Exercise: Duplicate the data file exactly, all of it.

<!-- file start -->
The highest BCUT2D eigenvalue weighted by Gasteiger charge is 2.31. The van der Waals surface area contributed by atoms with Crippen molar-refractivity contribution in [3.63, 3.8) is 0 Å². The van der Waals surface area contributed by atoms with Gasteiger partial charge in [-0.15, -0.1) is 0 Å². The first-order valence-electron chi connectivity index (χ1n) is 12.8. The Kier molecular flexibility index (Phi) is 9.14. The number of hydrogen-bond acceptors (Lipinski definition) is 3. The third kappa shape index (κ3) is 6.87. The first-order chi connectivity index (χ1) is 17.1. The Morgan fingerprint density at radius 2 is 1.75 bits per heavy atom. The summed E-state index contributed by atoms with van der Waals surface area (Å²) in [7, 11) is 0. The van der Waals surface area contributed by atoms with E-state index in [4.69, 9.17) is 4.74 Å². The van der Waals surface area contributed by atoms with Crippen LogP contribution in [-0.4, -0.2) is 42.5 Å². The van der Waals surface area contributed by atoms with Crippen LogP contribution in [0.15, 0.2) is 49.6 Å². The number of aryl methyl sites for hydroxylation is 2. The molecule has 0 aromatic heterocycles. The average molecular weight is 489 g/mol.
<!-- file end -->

The highest BCUT2D eigenvalue weighted by Gasteiger charge is 2.31. The van der Waals surface area contributed by atoms with Crippen molar-refractivity contribution in [3.63, 3.8) is 0 Å². The van der Waals surface area contributed by atoms with Gasteiger partial charge in [-0.15, -0.1) is 0 Å². The first-order valence-electron chi connectivity index (χ1n) is 12.8. The Kier molecular flexibility index (Phi) is 9.14. The number of hydrogen-bond acceptors (Lipinski definition) is 3. The third kappa shape index (κ3) is 6.87. The first-order chi connectivity index (χ1) is 17.1. The Morgan fingerprint density at radius 2 is 1.75 bits per heavy atom. The summed E-state index contributed by atoms with van der Waals surface area (Å²) in [7, 11) is 0. The van der Waals surface area contributed by atoms with E-state index in [4.69, 9.17) is 4.74 Å². The van der Waals surface area contributed by atoms with Crippen LogP contribution in [-0.4, -0.2) is 42.5 Å². The van der Waals surface area contributed by atoms with Crippen LogP contribution in [0.15, 0.2) is 49.6 Å². The number of aryl methyl sites for hydroxylation is 2. The molecule has 0 aromatic heterocycles. The average molecular weight is 489 g/mol.